Test concordance and diagnostic accuracy of three serological assays for detection of anti-SARS-CoV-2 antibody: result from a population-based sero-epidemiological study in Delhi
BMC Infectious Diseases volume 22, Article number: 915 (2022)
Several methodological tests are available to detect SARS-CoV-2 antibody. Tests are mostly used in the aid of diagnosis or for serological assessment. No tests are fully confirmatory and have variable level of diagnostic ability. We aimed at assessing agreement with three serological tests: quantitative anti receptor binding domain ELISA (Q-RBD), qualitative ELISA (WANTAI SARS-CoV-2 Ab) and qualitative chemiluminescence assay (CLIA).
This study was a part of a large population based sero-epidemiological cohort study. Participants aged 1 year or older were included from 25 randomly selected clusters each in Delhi urban (urban resettlement colony of South Delhi district) and Delhi rural (villages in Faridabad district, Haryana). Three type of tests were applied to all the baseline blood samples. Result of the three tests were evaluated by estimating the total agreement and kappa value.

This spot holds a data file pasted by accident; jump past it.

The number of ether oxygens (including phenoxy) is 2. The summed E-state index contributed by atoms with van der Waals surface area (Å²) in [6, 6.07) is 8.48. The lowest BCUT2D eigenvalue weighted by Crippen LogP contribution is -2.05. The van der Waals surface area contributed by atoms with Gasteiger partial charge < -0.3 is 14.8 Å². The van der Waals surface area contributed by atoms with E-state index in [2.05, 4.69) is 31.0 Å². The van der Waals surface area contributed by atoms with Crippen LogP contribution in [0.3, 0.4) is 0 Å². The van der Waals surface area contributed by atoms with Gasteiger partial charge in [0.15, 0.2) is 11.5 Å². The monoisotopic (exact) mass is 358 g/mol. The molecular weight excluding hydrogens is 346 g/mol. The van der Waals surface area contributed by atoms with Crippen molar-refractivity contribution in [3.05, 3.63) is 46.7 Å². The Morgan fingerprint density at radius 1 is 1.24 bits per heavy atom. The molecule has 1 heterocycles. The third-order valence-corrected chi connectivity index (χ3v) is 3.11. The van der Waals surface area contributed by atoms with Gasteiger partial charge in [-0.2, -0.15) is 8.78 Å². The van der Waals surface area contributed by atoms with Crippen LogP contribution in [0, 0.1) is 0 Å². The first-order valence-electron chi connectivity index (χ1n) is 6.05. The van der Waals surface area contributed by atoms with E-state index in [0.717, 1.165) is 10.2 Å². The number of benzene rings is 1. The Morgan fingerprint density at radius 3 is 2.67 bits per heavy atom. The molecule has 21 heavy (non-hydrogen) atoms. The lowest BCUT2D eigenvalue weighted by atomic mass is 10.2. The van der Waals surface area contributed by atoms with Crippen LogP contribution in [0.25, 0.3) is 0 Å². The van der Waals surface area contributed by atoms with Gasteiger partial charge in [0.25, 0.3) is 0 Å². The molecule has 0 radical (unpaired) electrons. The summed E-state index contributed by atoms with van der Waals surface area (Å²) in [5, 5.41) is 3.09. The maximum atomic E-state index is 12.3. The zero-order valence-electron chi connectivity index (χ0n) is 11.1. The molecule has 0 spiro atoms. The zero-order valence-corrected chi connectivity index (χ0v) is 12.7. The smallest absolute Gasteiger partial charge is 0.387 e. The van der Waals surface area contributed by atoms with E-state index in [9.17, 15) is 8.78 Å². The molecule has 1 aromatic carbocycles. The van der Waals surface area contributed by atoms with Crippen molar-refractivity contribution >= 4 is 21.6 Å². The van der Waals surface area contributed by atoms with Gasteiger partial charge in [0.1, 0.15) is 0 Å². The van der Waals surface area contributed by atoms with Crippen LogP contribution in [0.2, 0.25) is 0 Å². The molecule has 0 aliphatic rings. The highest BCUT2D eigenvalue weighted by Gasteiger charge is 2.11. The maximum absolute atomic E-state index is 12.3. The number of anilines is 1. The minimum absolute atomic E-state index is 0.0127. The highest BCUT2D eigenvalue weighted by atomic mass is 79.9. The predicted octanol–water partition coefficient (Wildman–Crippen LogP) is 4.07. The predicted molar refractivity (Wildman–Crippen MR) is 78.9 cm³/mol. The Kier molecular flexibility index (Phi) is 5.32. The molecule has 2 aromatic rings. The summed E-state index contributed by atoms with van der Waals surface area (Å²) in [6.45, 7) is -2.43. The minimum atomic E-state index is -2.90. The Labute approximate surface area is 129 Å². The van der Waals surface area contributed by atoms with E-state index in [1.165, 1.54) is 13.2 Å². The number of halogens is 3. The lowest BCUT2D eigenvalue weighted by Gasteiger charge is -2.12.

Total 3491 blood samples collected from March to September, 2021, out of which 1700 (48.7%) from urban and 1791 (51.3%) from rural. Overall 44.1% of participants were male. The proportion of sero-positivity were 78.1%, 75.2% and 31.8% by Wantai, QRBD and CLIA tests respectively. The total agreement between Wantai and QRBD was 94.5%, 53.1% between Wantai and CLIA, and 56.8% between QRBD and CLIA. The kappa value between these three tests were 0.84 (95% CI 0.80–0.87), 0.22 (95% CI 0.19–0.24) and 0.26 (95% CI 0.23–0.28).
There was strong concordance between Wantai and QRBD test. Agreement between CLIA with other two tests was low. Wantai and QRBD tests measuring the antibody to same S protein can be used with high agreement based on the relevant scenario.